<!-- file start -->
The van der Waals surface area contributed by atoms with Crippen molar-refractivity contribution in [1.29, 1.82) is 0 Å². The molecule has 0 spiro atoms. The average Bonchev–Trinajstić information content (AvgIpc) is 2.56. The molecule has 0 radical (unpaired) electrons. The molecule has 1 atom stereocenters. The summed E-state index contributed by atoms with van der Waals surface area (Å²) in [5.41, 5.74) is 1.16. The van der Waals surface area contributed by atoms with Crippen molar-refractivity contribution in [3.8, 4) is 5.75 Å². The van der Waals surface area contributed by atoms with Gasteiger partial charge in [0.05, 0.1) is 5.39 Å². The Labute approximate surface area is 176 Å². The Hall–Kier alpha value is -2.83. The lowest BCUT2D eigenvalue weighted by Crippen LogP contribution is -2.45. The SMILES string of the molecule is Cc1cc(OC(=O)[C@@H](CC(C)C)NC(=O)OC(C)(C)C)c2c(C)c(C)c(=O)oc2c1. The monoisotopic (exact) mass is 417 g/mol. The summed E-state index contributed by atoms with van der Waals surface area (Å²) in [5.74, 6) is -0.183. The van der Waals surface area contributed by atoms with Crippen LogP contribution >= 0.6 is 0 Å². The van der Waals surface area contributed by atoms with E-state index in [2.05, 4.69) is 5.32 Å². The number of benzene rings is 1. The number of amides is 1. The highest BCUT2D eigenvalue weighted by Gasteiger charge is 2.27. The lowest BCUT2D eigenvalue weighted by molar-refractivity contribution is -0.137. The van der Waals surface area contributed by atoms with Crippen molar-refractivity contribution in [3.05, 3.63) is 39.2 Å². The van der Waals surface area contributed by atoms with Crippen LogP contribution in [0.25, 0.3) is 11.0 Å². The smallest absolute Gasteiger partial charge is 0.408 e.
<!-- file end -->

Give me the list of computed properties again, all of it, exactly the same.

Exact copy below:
The van der Waals surface area contributed by atoms with Crippen molar-refractivity contribution in [1.29, 1.82) is 0 Å². The molecule has 0 spiro atoms. The average Bonchev–Trinajstić information content (AvgIpc) is 2.56. The molecule has 0 radical (unpaired) electrons. The molecule has 1 atom stereocenters. The summed E-state index contributed by atoms with van der Waals surface area (Å²) in [5.41, 5.74) is 1.16. The van der Waals surface area contributed by atoms with Crippen molar-refractivity contribution in [3.8, 4) is 5.75 Å². The van der Waals surface area contributed by atoms with Gasteiger partial charge in [0.05, 0.1) is 5.39 Å². The Labute approximate surface area is 176 Å². The Hall–Kier alpha value is -2.83. The lowest BCUT2D eigenvalue weighted by Crippen LogP contribution is -2.45. The SMILES string of the molecule is Cc1cc(OC(=O)[C@@H](CC(C)C)NC(=O)OC(C)(C)C)c2c(C)c(C)c(=O)oc2c1. The monoisotopic (exact) mass is 417 g/mol. The summed E-state index contributed by atoms with van der Waals surface area (Å²) in [5.74, 6) is -0.183. The van der Waals surface area contributed by atoms with Crippen LogP contribution >= 0.6 is 0 Å². The van der Waals surface area contributed by atoms with E-state index in [2.05, 4.69) is 5.32 Å². The number of benzene rings is 1. The number of amides is 1. The highest BCUT2D eigenvalue weighted by Gasteiger charge is 2.27. The lowest BCUT2D eigenvalue weighted by molar-refractivity contribution is -0.137. The van der Waals surface area contributed by atoms with Crippen molar-refractivity contribution in [3.05, 3.63) is 39.2 Å². The van der Waals surface area contributed by atoms with Crippen LogP contribution in [0.25, 0.3) is 11.0 Å². The smallest absolute Gasteiger partial charge is 0.408 e.